Squidly-Diddly - Thanks also for your comments I have that model
     
  9. Ad Hoc
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    Ad Hoc Naval Architect

    Gannet

    Having an aft and fwd fin is the only way to maintain constant depth with an even keel, since the aft and fwd fins enable the sub to find its common long.t axis.

    These two fins create a vertical or rather a force perpendicular, to the long.t axis. The result force must be applied at the hydrodynamic centre of the hull, or neutral point. However for fwd motion at constant velocity the hydroplanes (fwd and aft fins) may be adjusted so that the resultant force is fwd of the neutral point.

    It then gets a bit messy, as there is a location called the "critical point", call it C. This varies with the speed. At low speeds this position is well aft, at high speed it is well fwd.

    At low speeds, there is a 'critical speed', below this speed C's position is abaft of the aft fin. Therefore the fwd fins are used for maximum rate of rise.

    At high speed, the location of C is far fwd, hence the aft fins provide the control.

    Hence having both fwd and aft fins, the hydroplane provide both trim and depth control at any speed.

    As i said before, i'm not a sub designer, i design surface boats/ships. However a quick review of my old notes suggests it is not so straight fwd and is rather complex, since there are many different 'forces' acting with or against the hull in its desired motion to maintain stability.
     
  10. apex1

    apex1 Guest

    The fins simply provided a lifting force at the bow. Due to the fact that the pressurized compartement was well behind the bow, there was no (or not enough) lifting force when the boat operated at the surface. But that was the standard operation mode for all submarines until the 50ies.
    So, Ad Hoc got it right!

    Regards
    Richard
     
  11. Gannet
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    Gannet Junior Member

    I guess I was not clear about my question

    Thanks Ad Hoc for the refresher on diving planes mechanics.

    My question is about the Fixed Fin directly forward of the moveable bow plane, see attachment.

    As I stated in previous post
     

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  12. Ad Hoc
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    Ad Hoc Naval Architect

    Im not sure if you are just making a statement or asking a Q?
     
  13. Gannet
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    Gannet Junior Member

    I am asking a question about the Fixed Fin just forward of the Moveable Bow Plane on WWII German U-boats. I have not see this arrangement on any other submarine.

    I was wondering if anyone would know why the Germans would use this configuration over the normal moveable bow plane only which have been around since the Hunley.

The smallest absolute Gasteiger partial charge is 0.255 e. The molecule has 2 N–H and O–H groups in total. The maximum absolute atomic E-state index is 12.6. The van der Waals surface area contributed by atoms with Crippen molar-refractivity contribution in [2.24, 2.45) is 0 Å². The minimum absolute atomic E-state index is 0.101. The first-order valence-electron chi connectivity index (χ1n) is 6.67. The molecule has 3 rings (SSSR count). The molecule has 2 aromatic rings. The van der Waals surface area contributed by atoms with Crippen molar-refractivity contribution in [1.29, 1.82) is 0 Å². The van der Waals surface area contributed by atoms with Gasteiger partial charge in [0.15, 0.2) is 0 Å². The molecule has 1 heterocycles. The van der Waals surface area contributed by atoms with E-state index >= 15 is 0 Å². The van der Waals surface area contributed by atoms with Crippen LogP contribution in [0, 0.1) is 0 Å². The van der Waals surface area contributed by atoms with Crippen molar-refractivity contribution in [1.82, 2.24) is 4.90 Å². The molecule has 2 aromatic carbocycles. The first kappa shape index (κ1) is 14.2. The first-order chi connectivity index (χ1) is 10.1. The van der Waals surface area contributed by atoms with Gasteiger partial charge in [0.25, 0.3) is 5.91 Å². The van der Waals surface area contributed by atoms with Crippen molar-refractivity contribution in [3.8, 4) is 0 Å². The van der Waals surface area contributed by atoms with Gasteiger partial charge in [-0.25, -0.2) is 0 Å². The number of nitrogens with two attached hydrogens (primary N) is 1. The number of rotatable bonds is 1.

Thanks again for your comments
     
  14. wardd
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    wardd Senior Member

    early war u-boats had net cutters on the bow, so i would assume they were to keep the bow planes clear of obstructions and as the bow planes were not retractable they would have protected them when docked

    the type XXI had retractable planes and didn't have the fixed protrusions
     

  15. Squidly-Diddly
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    Squidly-Diddly Senior Member

    Ad Hoc and Apex....??????

    Ad Hoc: All the sub novels I've read include lots of references to trimming the ballast tanks(fore and aft) after all sorts of events(launching torpedoes, etc) and that even minor out of balance becomes noticeable (although it can be corrected with movable planes). Sort of like you CAN force a car to go in a straight line with the steering wheel even if the front-end(or rear end) has been smacked way out of whack in an accident.

    Any overall trim imbalance of even very small amounts would cause the sub to sink or rise. Almost all the submarining was done with very minor trim adjustments rather than the planes except for diving and surfacing or dodging depth charges.


    Apex: Are you saying that when a U-boat was under way on the surface it needed the bow planes to keep the bow up? Never heard that one. I'm sure you could remove the bow planes and the boat would cruise on the surface just fine, as their hull shape is very similar to American subs that cruised with bow planes retracted.

    I'm pretty sure you could remove either bow or stern planes, or both, and just use fore and aft trim tanks for everything and you would only lose a little quickness in diving or surfacing or otherwise changing depth.